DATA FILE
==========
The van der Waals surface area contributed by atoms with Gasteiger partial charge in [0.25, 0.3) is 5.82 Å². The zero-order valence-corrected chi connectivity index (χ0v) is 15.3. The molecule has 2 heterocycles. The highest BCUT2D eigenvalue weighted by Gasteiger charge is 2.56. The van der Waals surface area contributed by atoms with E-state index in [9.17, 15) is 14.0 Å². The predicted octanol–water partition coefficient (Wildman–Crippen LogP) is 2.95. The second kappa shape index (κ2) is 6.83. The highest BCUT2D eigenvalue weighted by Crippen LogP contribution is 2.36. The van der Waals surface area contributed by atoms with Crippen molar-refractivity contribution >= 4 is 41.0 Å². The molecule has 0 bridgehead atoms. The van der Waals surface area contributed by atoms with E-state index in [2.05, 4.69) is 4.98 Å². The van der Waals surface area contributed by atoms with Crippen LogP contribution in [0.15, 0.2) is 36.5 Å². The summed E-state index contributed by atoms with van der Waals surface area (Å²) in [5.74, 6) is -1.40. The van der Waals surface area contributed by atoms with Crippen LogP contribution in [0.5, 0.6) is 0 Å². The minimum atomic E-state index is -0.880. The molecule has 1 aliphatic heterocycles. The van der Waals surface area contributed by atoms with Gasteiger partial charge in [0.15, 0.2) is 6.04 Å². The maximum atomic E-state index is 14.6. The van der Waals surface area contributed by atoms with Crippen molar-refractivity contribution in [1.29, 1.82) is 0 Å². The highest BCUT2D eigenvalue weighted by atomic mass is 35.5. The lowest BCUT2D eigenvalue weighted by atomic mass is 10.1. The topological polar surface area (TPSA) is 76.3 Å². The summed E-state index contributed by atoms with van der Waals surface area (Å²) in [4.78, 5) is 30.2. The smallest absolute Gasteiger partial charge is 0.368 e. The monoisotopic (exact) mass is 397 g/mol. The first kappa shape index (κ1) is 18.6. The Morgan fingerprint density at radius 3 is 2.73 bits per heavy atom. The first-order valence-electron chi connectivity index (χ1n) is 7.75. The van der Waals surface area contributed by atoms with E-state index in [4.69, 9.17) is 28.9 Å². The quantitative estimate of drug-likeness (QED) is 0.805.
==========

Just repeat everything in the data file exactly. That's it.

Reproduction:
The van der Waals surface area contributed by atoms with Gasteiger partial charge in [0.25, 0.3) is 5.82 Å². The zero-order valence-corrected chi connectivity index (χ0v) is 15.3. The molecule has 2 heterocycles. The highest BCUT2D eigenvalue weighted by Gasteiger charge is 2.56. The van der Waals surface area contributed by atoms with E-state index in [9.17, 15) is 14.0 Å². The predicted octanol–water partition coefficient (Wildman–Crippen LogP) is 2.95. The second kappa shape index (κ2) is 6.83. The highest BCUT2D eigenvalue weighted by Crippen LogP contribution is 2.36. The van der Waals surface area contributed by atoms with Crippen molar-refractivity contribution >= 4 is 41.0 Å². The molecule has 0 bridgehead atoms. The van der Waals surface area contributed by atoms with E-state index in [2.05, 4.69) is 4.98 Å². The van der Waals surface area contributed by atoms with Crippen LogP contribution in [0.15, 0.2) is 36.5 Å². The summed E-state index contributed by atoms with van der Waals surface area (Å²) in [5.74, 6) is -1.40. The van der Waals surface area contributed by atoms with Crippen LogP contribution in [0.5, 0.6) is 0 Å². The minimum atomic E-state index is -0.880. The molecule has 1 aliphatic heterocycles. The van der Waals surface area contributed by atoms with Gasteiger partial charge in [0.15, 0.2) is 6.04 Å². The maximum atomic E-state index is 14.6. The van der Waals surface area contributed by atoms with Crippen molar-refractivity contribution in [1.29, 1.82) is 0 Å². The highest BCUT2D eigenvalue weighted by atomic mass is 35.5. The lowest BCUT2D eigenvalue weighted by atomic mass is 10.1. The topological polar surface area (TPSA) is 76.3 Å². The summed E-state index contributed by atoms with van der Waals surface area (Å²) in [4.78, 5) is 30.2. The smallest absolute Gasteiger partial charge is 0.368 e. The monoisotopic (exact) mass is 397 g/mol. The first kappa shape index (κ1) is 18.6. The Morgan fingerprint density at radius 3 is 2.73 bits per heavy atom. The first-order valence-electron chi connectivity index (χ1n) is 7.75. The van der Waals surface area contributed by atoms with E-state index in [4.69, 9.17) is 28.9 Å². The quantitative estimate of drug-likeness (QED) is 0.805.